GreenGT H2 completes first laps ahead of 2013 Le Mans

Published: 19 April 2013

Are we entering the era of the eco-friendly racing car? French outfit GreenGT could be spearheading the push, with the announcement its new H2 hydrogen racing car has completed its first successful racing laps testing at the Magny-Cours circuit in France. The wacky-looking hydrogen hybrid racing car will compete in the 2013 Le Mans 24 Hours endurance race, filling the ‘experimental competitor’ pit garage vacated by the radical-looking 2012 Nissan DeltaWing.

Jean-François Weber, Managing Director and Green GT’s Head of R&D, said: ‘We have gained a lot of information during these three driving sessions, especially concerning fuel cell stability and aerodynamic balance. We can now go back to our workshops to upgrade the lab version of the GreenGT H2 to the race version and continue our development programme’.

GreenGT H2: the specs

Under the H2’s crazy bodywork, you’ll find a hydrogen fuel cell powertrain. The H2 is the world’s first racing car to use a hydrogen fuel cell drivetrain – unlike Aston Martin’s hydrogen Rapide, the H2 uses its hydrogen to make electricity, rather than power a piston engine. GreenGT claims the H2’s electric motors develop a combined output of 340kW, or 450bhp. However, an even more potent 400kW (530bhp) powertrain is also under development. GreenGT estimate the car will be good for a top speed of 186mph, and boast a 40-minute high-speed running time.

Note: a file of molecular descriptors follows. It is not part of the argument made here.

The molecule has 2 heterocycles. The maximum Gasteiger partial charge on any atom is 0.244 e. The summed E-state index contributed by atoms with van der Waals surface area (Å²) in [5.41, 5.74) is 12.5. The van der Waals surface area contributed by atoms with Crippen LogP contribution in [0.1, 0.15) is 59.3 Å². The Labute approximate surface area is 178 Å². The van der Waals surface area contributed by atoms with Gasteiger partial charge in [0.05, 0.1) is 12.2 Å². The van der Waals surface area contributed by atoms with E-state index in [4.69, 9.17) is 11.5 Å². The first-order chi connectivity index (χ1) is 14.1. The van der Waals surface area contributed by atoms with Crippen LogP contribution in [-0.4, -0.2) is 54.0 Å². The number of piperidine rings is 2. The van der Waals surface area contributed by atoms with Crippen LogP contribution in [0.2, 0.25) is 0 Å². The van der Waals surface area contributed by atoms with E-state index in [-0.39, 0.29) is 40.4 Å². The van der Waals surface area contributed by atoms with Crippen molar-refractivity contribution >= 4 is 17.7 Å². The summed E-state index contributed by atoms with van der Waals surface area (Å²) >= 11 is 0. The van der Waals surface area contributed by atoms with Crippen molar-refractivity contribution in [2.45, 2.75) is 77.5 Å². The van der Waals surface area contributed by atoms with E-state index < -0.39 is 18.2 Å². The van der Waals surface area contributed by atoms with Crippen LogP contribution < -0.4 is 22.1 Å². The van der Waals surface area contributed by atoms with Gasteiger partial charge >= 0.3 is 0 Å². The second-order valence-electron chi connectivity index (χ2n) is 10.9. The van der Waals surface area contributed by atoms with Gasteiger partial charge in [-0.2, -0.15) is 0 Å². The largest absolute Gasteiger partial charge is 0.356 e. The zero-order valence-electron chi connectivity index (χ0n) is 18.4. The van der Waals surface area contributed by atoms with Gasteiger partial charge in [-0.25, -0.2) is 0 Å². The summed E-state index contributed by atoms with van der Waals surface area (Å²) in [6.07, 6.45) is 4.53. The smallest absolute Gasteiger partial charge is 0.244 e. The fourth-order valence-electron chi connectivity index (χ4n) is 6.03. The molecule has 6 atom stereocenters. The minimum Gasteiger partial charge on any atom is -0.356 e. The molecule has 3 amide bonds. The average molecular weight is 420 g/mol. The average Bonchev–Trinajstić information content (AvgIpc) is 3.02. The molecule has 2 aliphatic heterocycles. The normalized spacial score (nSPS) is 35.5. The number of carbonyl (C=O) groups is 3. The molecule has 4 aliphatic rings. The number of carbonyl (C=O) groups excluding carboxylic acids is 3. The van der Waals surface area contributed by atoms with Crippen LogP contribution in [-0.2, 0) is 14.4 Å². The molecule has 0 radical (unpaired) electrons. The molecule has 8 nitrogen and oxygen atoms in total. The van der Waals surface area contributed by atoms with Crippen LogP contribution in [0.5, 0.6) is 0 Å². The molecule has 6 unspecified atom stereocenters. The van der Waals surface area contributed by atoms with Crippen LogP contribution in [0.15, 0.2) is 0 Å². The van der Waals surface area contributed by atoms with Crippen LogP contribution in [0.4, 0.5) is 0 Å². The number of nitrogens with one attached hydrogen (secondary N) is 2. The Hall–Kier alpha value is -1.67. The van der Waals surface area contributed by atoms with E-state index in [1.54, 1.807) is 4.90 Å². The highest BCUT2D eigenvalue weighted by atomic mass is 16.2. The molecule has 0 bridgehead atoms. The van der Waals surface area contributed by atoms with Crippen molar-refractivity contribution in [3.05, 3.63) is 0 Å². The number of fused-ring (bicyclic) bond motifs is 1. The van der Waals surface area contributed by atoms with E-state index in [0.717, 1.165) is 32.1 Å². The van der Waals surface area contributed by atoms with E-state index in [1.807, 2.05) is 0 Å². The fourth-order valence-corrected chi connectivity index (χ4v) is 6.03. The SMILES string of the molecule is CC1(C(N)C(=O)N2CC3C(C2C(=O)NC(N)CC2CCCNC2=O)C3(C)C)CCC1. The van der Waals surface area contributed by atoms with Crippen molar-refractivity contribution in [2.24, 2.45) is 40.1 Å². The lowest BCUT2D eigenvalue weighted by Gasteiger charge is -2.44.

Of course, the on-board hydrogen has to be stored at extreme pressure in the car. To allow the car to compete safely in Le Mans racing, GreenGT’s hydrogen tanks are said to be ten times stronger than the official FIA sanctions declare necessary for regular gasoline fuel tanks. GreenGT went down the hydrogen route after being dissatisfied with the racing range offered by lithium-ion battery packs, used in everything from the Renault Twizy to Tesla Model S.

With Aston Martin’s hydrogen Rapide set to be the first zero-emission car to lap the Nurburgring in an official FIA race event, and GreenGT attempting to revolutionise Le Mans, are we about to enter a new era of green, eco-conscious endurance motorsport?

>> Tell us your thoughts on the efforts of GreenGT and Aston Martin to unlock the potential of hydrogen racing cars in the article comments below.